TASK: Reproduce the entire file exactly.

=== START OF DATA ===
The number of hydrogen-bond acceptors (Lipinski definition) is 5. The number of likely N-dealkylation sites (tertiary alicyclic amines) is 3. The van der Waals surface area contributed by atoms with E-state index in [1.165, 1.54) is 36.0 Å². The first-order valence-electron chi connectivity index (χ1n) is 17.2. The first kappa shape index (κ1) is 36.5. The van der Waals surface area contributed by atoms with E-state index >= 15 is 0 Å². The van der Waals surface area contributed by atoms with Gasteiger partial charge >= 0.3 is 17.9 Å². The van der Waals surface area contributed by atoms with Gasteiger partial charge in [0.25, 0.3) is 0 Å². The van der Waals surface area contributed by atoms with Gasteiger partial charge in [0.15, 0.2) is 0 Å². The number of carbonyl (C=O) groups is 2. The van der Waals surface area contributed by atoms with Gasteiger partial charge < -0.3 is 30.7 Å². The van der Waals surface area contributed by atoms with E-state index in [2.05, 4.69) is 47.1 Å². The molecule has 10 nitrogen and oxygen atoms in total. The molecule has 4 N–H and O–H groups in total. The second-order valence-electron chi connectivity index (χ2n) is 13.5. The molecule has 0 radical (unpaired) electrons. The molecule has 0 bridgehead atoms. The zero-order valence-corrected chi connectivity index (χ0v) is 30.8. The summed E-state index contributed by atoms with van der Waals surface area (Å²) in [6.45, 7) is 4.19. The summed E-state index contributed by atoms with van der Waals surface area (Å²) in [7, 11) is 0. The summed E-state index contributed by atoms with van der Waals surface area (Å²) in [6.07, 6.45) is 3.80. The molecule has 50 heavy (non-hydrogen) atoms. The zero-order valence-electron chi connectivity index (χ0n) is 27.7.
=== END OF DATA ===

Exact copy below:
The number of hydrogen-bond acceptors (Lipinski definition) is 5. The number of likely N-dealkylation sites (tertiary alicyclic amines) is 3. The van der Waals surface area contributed by atoms with E-state index in [1.165, 1.54) is 36.0 Å². The first-order valence-electron chi connectivity index (χ1n) is 17.2. The first kappa shape index (κ1) is 36.5. The van der Waals surface area contributed by atoms with E-state index >= 15 is 0 Å². The van der Waals surface area contributed by atoms with Gasteiger partial charge >= 0.3 is 17.9 Å². The van der Waals surface area contributed by atoms with Gasteiger partial charge in [0.25, 0.3) is 0 Å². The van der Waals surface area contributed by atoms with Gasteiger partial charge in [0.15, 0.2) is 0 Å². The number of carbonyl (C=O) groups is 2. The van der Waals surface area contributed by atoms with Gasteiger partial charge < -0.3 is 30.7 Å². The van der Waals surface area contributed by atoms with E-state index in [2.05, 4.69) is 47.1 Å². The molecule has 10 nitrogen and oxygen atoms in total. The molecule has 4 N–H and O–H groups in total. The second-order valence-electron chi connectivity index (χ2n) is 13.5. The molecule has 0 radical (unpaired) electrons. The molecule has 0 bridgehead atoms. The zero-order valence-corrected chi connectivity index (χ0v) is 30.8. The summed E-state index contributed by atoms with van der Waals surface area (Å²) in [6.45, 7) is 4.19. The summed E-state index contributed by atoms with van der Waals surface area (Å²) in [7, 11) is 0. The summed E-state index contributed by atoms with van der Waals surface area (Å²) in [6.07, 6.45) is 3.80. The molecule has 50 heavy (non-hydrogen) atoms. The zero-order valence-electron chi connectivity index (χ0n) is 27.7.